An outage of the AWS us-east-1 region has had a global impact on users and businesses world wide. To a lot of dev-ops engineers, this can come as a surprise based on how easy it is to decentralise a web product. AWS themselves make it incredibly easy for businesses to setup redundancies to protect against a single region outage. For some reason, we’re seeing large sites go down, even some of Amazons. The sites include Disney Plus, Prime Video, Alexa and Ring.
For those that are following cryptocurrencies closely will know of the term, dApp (decentralised application) or DeFi (decentralised finance). To most this term is often associated with high-availability and reliability. If an application is decentralised on a decentralised blockchain, then surely it must be protected against single region outages?
One example is the decentralised exchange dYdX that posted on Twitter (https://twitter.com/dydxprotocol/status/1468293558360805381), they were impacted by the outage. On their website they have stated they are decentralised, so how come they went down when us-east-1 went down? This comes down to what you considered to be decentralised and who you ask. Does decentralisation refer to the entire product or to just a section of if? Typically, this aspect is not defined at all and without clarity it can cause confusion.
Most users would assume that decentralisation refers to the entire application. From the moment they enter the web address (or open up the application), to the moment the transaction is placed is decentralised. By all rationale this should be the definition and there are certainly a lot of applications that follow this approach.
Unfortunately, there are also developers who choose to connect to the blockchain using legacy systems. Why? It could be that it’s because it’s what they’re used to. Big tech companies like AWS, Microsoft and Google have made system administration incredibly easy, but they have also made system administrators lazy.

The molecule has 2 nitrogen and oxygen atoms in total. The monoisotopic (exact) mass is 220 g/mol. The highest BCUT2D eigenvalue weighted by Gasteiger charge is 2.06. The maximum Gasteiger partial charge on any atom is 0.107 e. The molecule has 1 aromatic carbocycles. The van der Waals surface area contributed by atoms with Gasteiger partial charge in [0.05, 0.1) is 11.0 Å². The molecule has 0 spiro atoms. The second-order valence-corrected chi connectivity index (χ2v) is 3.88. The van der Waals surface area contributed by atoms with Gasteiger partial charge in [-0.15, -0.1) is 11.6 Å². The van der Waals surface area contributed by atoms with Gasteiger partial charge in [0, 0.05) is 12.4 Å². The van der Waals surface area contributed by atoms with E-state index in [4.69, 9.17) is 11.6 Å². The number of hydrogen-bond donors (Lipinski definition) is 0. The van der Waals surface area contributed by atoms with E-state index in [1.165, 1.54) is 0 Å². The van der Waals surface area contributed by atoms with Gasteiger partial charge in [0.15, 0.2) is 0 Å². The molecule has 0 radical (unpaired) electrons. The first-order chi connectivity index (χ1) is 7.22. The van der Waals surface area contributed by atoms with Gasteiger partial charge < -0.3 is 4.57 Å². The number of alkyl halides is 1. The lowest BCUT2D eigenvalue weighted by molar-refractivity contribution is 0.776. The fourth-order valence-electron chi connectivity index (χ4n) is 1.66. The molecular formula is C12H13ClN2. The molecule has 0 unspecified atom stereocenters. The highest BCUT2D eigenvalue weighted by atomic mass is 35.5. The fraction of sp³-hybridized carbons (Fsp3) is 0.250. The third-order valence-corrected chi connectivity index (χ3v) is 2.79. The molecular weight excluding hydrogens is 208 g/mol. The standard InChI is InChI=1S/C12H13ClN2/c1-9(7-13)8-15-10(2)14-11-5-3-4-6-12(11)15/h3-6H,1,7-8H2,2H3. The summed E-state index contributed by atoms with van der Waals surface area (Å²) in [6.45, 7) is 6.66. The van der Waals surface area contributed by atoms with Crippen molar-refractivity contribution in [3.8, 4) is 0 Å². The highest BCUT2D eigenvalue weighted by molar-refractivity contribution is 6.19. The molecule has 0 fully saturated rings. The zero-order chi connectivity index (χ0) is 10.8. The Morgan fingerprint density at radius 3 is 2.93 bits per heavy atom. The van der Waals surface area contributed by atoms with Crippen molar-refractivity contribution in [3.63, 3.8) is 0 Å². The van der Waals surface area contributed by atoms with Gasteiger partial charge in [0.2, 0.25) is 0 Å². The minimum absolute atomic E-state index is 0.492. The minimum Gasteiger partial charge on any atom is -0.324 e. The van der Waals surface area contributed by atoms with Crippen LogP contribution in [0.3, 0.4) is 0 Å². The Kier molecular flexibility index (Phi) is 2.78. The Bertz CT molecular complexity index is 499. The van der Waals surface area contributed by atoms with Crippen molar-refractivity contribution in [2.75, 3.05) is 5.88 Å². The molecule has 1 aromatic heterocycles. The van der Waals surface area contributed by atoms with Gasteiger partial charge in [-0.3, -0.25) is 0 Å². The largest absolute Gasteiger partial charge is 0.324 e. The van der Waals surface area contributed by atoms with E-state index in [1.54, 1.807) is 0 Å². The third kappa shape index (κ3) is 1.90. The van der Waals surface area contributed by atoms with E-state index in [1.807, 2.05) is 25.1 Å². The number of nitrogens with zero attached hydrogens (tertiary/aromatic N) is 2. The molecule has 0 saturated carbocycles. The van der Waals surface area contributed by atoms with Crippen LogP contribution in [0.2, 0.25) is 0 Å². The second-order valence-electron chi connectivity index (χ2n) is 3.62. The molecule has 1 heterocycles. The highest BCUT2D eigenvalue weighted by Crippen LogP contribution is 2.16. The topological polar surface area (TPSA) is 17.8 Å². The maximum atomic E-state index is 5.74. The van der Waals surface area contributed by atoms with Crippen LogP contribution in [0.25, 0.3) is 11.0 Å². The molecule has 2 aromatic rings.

In other situations though it’s nearly impossible to be a true decentralised exchange. In the case of dYdX, for all intense and purposes they can be considered decentralised. They use smart contracts on the Ethereum blockchain, which means that trades are in fact decentralised and that there is no “middle man” holding users funds. The downfall is that to interact with the blockchain is through legacy systems and to speed up transactions dYdX process transactions off-chain on their own “order books”. This design means they are not a true DeFi.
So what does a true DeFi look like? To answer that, we will need to break down the main parts.
Layer 1. Handling Transactions
This part is the one that most DeFi applications use as the benchmark to be considered DeFi. This layer users can anonymously create a transaction without depositing funds to a third party, and receive the traded funds without knowing who they traded with. Typically, this is handled by liquidity pool managed by a smart contract. If the smart contract code can be viewed and verified that it is not malicious then by all intense and purposes it is DeFi.
Layer 2. Handling Orders
When it comes to handling orders, this part is where a lot of DeFi apps stop. The main reason is speed. Since there are very few blockchains that can handle transaction speeds as fast as current world standards like Visa, they will process the order off-chain.